Drivers must be proactive about following established DOT guidelines in order to return to duty after a violation. This includes completing a treatment or education program with a substance abuse professional (SAP).
In order to do this, drivers must schedule an SAP evaluation and designate the professional in their personal Clearinghouse account. During the evaluation, the substance abuse professional will determine the extent of the driver’s drug or alcohol problem and prescribe a course of treatment. The SAP will enter the completed steps to the driver’s Clearinghouse profile.
Once the driver completes the assigned treatment, they must meet with the SAP again to determine whether or not their efforts were successful.
If treatment is deemed successful, the professional enters the completed steps into the Clearinghouse, along with the driver’s eligibility to return to duty. The professional creates a report outlining the follow-up testing plan. However, the plan is not uploaded to the Clearinghouse. The employer must obtain a copy from the SAP. If it is not considered successful, however, the driver must continue to work with the SAP until they are ready to return to duty.
Return-to-duty testing
When drivers are ready to return to work, the carrier must acquire a copy of the SAP report and confirm the driver’s eligibility in the Clearinghouse database before putting them back behind the wheel.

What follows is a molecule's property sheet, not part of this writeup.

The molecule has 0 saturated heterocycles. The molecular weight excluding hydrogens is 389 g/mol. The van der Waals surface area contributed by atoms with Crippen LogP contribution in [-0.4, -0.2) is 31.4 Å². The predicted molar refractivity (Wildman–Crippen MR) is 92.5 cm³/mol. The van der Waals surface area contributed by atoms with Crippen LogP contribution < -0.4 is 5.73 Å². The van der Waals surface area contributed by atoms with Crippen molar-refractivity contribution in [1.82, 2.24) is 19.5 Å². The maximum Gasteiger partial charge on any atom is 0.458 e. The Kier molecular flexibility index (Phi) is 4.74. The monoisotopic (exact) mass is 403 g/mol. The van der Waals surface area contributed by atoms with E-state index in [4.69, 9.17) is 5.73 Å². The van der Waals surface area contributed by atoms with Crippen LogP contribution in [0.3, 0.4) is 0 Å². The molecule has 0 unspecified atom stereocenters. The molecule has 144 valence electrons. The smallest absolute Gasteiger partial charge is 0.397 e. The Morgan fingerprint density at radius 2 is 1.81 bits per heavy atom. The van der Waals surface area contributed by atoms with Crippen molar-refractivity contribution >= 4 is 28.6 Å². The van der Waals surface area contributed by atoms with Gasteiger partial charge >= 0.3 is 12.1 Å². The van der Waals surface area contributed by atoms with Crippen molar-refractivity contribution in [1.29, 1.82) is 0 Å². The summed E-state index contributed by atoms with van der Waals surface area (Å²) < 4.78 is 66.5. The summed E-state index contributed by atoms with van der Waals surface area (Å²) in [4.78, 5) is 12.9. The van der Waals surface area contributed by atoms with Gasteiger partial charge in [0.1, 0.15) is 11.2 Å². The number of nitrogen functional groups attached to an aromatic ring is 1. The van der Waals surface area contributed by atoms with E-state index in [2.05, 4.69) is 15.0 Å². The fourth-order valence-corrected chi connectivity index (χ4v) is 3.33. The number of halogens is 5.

The SAP will require a drug and/or alcohol test depending on what was learned during the evaluations. A return-to-duty drug test is under direct observation. When the driver passes the test, carriers must report it to the Clearinghouse to have the driver’s prohibited status removed. This allows drivers to return to safety-sensitive functions, like operating commercial vehicles.
When new policies are enacted later this year regarding downgraded licenses, this step will also allow drivers to regain their CDL status.
If carriers fail to ensure drivers complete these steps, they cannot legally reseat previously prohibited drivers.
After returning to work
The SAP report will outline the need for any ongoing counseling or other treatment, as well as the duration of the follow-up testing plan.
Drivers coming off prohibited status must complete a minimum of six tests within 12 months of returning to duty, and frequent testing requirements can last for up to five years at the recommendation of the substance abuse professional.